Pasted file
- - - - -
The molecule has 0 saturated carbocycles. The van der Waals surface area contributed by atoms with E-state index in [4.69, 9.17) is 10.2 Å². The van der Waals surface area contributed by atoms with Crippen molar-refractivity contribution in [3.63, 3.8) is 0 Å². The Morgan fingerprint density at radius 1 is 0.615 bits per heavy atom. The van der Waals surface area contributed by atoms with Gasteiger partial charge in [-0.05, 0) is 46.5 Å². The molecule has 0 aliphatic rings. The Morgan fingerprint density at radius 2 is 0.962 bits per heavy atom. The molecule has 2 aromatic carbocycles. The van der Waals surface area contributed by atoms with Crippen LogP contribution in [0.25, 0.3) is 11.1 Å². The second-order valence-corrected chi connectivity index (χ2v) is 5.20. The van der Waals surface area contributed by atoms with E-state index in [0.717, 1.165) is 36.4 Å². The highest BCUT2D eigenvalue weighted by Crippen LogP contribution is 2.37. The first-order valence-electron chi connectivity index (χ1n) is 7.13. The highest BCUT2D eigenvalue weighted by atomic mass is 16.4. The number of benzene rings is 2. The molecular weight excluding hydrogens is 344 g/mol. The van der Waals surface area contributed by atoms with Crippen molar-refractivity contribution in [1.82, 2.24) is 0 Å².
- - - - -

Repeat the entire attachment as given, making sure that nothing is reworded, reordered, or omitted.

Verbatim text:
The molecule has 0 saturated carbocycles. The van der Waals surface area contributed by atoms with E-state index in [4.69, 9.17) is 10.2 Å². The van der Waals surface area contributed by atoms with Crippen molar-refractivity contribution in [3.63, 3.8) is 0 Å². The Morgan fingerprint density at radius 1 is 0.615 bits per heavy atom. The van der Waals surface area contributed by atoms with Gasteiger partial charge in [-0.05, 0) is 46.5 Å². The molecule has 0 aliphatic rings. The Morgan fingerprint density at radius 2 is 0.962 bits per heavy atom. The molecule has 2 aromatic carbocycles. The van der Waals surface area contributed by atoms with Crippen LogP contribution in [0.25, 0.3) is 11.1 Å². The second-order valence-corrected chi connectivity index (χ2v) is 5.20. The van der Waals surface area contributed by atoms with E-state index in [0.717, 1.165) is 36.4 Å². The highest BCUT2D eigenvalue weighted by Crippen LogP contribution is 2.37. The first-order valence-electron chi connectivity index (χ1n) is 7.13. The highest BCUT2D eigenvalue weighted by atomic mass is 16.4. The number of benzene rings is 2. The molecular weight excluding hydrogens is 344 g/mol. The van der Waals surface area contributed by atoms with Crippen molar-refractivity contribution in [1.82, 2.24) is 0 Å².